Dc Talk has two platinum albums, two Grammy Awards and awards from Billboard. But can a band that shares a producer with mainstream alternative rockers Nine Inch Nails be even remotely Christian? Well, dc Talk also won seven Dove Awards, given by the Gospel Music Association. And that is one of the many signs that Christian music is being redefined by these young groups.
In 1995, the Gospel Music Association expanded the number of categories in its annual Dove Awards. Reflecting the most recent Christian music trends, members now vote for best Urban Album and Urban Recorded Song of the Year, best alternative/modern rock album and song of the year; best Rap/Hip-Hop and best Metal/Hard Rock.
This new wave of contemporary Christian musicians also has some pretty powerful boosters. Tiffany Arbuckle, lead singer for the contemporary Christian group, Plumb, remembers being at a Billy Graham revival where dc Talk was a featured performer.
"Billy Graham said when he goes to Africa or China, he has to have an interpreter because he can't speak the language," recalls Arbuckle. "And at one of his crusades there were 70,000 people, and all the youth were in the audience because dc Talk were there. He said, 'I've brought in dc Talk because that's my interpreter. I'm 60-some years old and there's a big generation gap.'"
Arbuckle remembers, too, his words to parents having problems with their teenagers' preference for rap or rock. He told them that if the lyrics were good and encouraged them to follow Jesus, he didn't care how loud the music was.
No one would ever accuse Graham of not knowing a good thing when he sees one. Like a growing number of "postmodern" fundamentalists who are holding church services in bars and building skateboard parks to attract worshippers, he knows Mohammed must sometime come to the mountain.
Not all fundamentalists have been as keen to embrace contemporary Christian music, however. In fact, many believe these bands have been sent by the Devil to infiltrate the church and corrupt young souls -- and they're pretty outspoken about their beliefs. "I've heard everything," says Forefront's DeGarmo. "From our artists are sensual, to they perform in beats that drive people insane."
Indeed, the Internet is crawling with Christian music critics. Former fans who have seen the light "testify" on the Dial-the-Truth Ministries home page that "This music eventually led to rebellion and moral failure." Like recovering addicts, they talk about the need to move to harder and harder rock.
"The 'Christian rock' dominated my life for over a year until I could not get the same satisfaction I received the first time I heard it ... It was not long until my desire grew to 'hard rock' and 'progressive' stuff. I started getting into drinking and going to dance clubs. Minor recreational drugs came in and soon my life was going down the drain," writes one 18-year-old from Oklahoma.
They have no doubt that "the music made them do it." But who made the music? The Fundamentalist Association's website offers a theory about that.
Its members point out that Christian metal group Stryper likes to wear yellow and black -- colors that, according to medieval legend repeated in Wedeck's Treasury of Witchcraft, are the "Devil's Livery." They note dc Talk has openly admitted to being influenced by Ozzy Osborne -- and even recorded the former Black Sabbath leader's hit "Crazy Train." Could there be any greater proof of Satanism at work?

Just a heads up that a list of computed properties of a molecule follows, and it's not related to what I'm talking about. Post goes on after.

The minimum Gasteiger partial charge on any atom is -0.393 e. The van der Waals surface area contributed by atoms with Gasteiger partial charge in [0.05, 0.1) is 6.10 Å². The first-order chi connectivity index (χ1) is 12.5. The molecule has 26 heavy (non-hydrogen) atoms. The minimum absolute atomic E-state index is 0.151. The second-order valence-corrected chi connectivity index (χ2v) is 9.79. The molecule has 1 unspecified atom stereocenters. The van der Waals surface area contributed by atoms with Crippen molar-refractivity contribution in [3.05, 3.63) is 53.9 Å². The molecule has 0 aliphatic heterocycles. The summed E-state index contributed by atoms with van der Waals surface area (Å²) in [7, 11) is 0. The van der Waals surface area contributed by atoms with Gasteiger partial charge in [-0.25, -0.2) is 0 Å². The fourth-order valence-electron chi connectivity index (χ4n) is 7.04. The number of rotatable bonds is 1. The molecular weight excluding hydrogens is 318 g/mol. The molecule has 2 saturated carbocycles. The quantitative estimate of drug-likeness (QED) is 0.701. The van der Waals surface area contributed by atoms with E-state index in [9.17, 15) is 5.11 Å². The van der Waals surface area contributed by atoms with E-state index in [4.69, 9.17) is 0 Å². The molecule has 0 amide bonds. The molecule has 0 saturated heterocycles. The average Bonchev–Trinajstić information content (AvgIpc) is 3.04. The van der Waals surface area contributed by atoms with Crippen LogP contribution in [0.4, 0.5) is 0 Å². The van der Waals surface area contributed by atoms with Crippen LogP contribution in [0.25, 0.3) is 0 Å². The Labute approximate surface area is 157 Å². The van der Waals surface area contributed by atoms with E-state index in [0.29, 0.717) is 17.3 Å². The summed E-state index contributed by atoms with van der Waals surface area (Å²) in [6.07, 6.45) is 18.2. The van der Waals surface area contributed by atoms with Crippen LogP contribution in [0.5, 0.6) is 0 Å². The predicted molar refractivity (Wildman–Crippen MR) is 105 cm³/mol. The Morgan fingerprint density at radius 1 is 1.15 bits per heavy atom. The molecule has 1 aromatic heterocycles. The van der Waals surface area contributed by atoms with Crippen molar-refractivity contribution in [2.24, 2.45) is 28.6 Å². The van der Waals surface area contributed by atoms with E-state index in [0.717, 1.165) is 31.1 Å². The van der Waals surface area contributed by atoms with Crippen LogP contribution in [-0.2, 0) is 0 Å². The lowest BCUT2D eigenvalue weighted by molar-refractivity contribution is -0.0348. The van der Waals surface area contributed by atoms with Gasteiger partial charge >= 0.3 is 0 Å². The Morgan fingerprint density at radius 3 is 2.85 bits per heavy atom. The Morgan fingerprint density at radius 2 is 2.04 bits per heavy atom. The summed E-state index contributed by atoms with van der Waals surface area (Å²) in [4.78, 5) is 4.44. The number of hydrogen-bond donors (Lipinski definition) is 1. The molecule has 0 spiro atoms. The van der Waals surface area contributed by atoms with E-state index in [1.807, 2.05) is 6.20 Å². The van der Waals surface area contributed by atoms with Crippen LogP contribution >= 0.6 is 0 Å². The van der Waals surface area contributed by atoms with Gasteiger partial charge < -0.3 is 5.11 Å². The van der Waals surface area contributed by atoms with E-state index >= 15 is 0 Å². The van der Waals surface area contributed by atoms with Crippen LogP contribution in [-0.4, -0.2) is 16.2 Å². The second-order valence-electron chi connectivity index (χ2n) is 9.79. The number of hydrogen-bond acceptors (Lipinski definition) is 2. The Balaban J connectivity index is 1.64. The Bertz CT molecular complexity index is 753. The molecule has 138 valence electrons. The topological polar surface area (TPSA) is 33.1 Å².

Contemporary Christian musicians have been called sinners for their sensuousness. But in reading these Web pages, one has to wonder, was six-time Dove award winner Michael English's biggest sin that he confessed to having an affair with Marabeth Jordon of Christian rockers First Call? -- or was it that he later went on to open for the secular band Foreigner?
According to Christian critics, musicians are deflecting the adoration of their fans from God onto themselves. Michael W. Smith's fans react to him the same way George Michael concertgoers might to the song "I want your sex." Of course, rock stars have always been idolized, but encouraging people to worship false idols is a sin, critics say -- one of many associated with rock 'n' roll.
Even contemporary Christian musicians who always refer to the Lord by name and aren't the least bit sexy come under fire. That's because the root of the problem is the rhythm -- the driving rap or rock beat that makes you want to move to the music. Swaying, toe-tapping that's almost involuntary, according to Christian critics, is evil.
"Many times people equate the sound with something they believe to be not becoming to God," says DeGarmo, whose own sound is very similar to John Mellencamp's and he's not afraid to wiggle his hips, either. "You find you're in a position of trying to decide what kind of music God likes. I don't want to be the one to make that decision."
So how do people define Christian music? "A lot of people have different theories about what makes a song Christian," says Jars of Clay's Mason. "As songwriters, we express our experiences in life and a lot of that incorporates our faith, because our faith has been a big portion of our life. There are a lot of people that have had no communication, or a bad experience, with the church and are turned off by a lot of religious speak."
That explains, in part, why Jars of Clay opts for a subtler approach -- and why it's easy see that it might be more at home on MTV, sandwiched musically somewhere between Toad the Wet Sprocket and Marcy Playground, than on the Christian Broadcasting Network's The 700 Club.